The tools were not there to close down bust banks in an orderly fashion, or impose losses on bondholders and the ECB insisted that Ireland must not run the risk of doing so. On the flip side the liquidity support from the ECB for the Irish banking system, equivalent at one stage to Ireland’s entire GDP, kept the domestic banking system open.
Perhaps, had we not been in the euro we would have hit the buffers more quickly and dramatically, heading into the arms of the International Monetary Fund more quickly.
Since the crisis, Ireland has benefited from the rock-bottom interest rates set in Frankfurt and the massive programme of monetary expansion which has kept interest rates at rock-bottom levels. For a heavily indebted country this has been an invaluable spur to a recovery.
Since the crisis, the reform of the euro zone has been more reactionary than visionary. The priority, not surprisingly, has been to put in place measures to stop a similar crisis in future. Bank regulation has been strengthened, with key decisions now taken in Frankfurt. Regulators insist that bank finances are now more robust in relation to what they lend.
Procedures are in place to “burn” bondholders in bust banks. That said, the banking union is not complete and a bust banking system could still imperil a country. A common deposit-guarantee scheme for banks has still to be agreed – a key way to avoid bank runs.
Ireland took a conscious decision to break the link with sterling and then to join the euro, thus moving itself more into the EU economic sphere
Meanwhile, debate on a larger central euro-zone budget remain mired in difficulty, with the richer countries insisting that such funds could not be used to stabilise an economy hit by a particular shock – the absence of just such a mechanism was identified before the euro foundation as key risk.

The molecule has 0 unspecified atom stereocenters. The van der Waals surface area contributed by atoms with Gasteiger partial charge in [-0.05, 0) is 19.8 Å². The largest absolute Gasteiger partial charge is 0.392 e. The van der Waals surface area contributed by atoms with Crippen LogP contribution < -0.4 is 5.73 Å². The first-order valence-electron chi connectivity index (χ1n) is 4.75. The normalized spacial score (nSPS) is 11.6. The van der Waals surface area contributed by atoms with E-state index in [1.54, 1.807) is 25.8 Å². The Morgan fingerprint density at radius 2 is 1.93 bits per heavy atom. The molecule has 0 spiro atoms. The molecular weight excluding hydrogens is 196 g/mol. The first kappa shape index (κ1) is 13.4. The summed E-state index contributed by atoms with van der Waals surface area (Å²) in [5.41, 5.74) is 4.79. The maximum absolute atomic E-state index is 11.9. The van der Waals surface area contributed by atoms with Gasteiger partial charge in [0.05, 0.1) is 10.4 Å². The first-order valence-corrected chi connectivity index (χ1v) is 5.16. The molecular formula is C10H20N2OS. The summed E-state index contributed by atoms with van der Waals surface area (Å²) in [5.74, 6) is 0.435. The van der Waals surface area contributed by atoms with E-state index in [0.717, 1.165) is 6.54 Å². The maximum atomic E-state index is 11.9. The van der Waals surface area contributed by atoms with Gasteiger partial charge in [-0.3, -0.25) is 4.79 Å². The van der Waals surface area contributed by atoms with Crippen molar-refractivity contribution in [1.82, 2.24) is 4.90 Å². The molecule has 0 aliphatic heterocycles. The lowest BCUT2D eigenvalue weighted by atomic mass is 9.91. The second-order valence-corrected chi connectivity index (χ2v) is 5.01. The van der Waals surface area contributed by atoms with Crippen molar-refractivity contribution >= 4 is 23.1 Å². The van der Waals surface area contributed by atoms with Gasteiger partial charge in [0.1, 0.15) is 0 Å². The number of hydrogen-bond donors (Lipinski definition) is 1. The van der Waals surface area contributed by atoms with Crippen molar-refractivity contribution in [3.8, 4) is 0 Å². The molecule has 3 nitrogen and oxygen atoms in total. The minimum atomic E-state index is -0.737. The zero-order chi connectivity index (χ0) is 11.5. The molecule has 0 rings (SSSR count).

The initial vision of the euro founders – to create a major currency – has been achieved, but the presumption that this would spur a move to a wider economic and political union has not, at least nowhere near fully. The post-crisis measures have done much to protect the euro economy and banking system, but some of the fundamental issues remain.
With populist politics in the ascendant in some countries, this could lead to future tensions and crisis, with a row between Brussels and Rome over Italian budget plans just the latest issue to rattle nerves.
Influential economists such as Americans Paul Krugman and Joe Stiglitz continue to insist that the euro is, by its nature, unstable. At its heart, however, the question remains a political one. Are Europe's new generation of leaders willing, like Draghi, to do "whatever it takes" to protect the euro ?
Twenty years on, Irish budget policy is now much more closely controlled by EU rules, and banking regulation is directed from Frankfurt. The implications of euro membership for domestic policy are now better understood, even though there is a debate over current budget policy.
As interest rates are controlled from Frankfurt, this is the only lever we have to influence the overall level of economic activity. But whether Irish politics has fully come to terms with this trade-off is the question.
Meanwhile, the Brexit debate carries many echoes of the initial discussion about whether we should join the euro and the competing pulls of the EU and the UK. Ireland’s economic links to the EU are now more developed – and few suggest they should be cut – but sterling weakness is again real, this time along with the risk of real economic and political upheaval in the UK.
Ireland took a conscious decision to break the link with sterling and then to join the euro, thus moving itself more into the EU economic sphere.
Now the UK has decided to move in the other direction. Twenty years after the launch of the euro, Ireland’s unique position and deep ties with both the EU and the departing UK are again in focus.
Tomorrow: Conor Pope on the impact of the euro on Irish consumers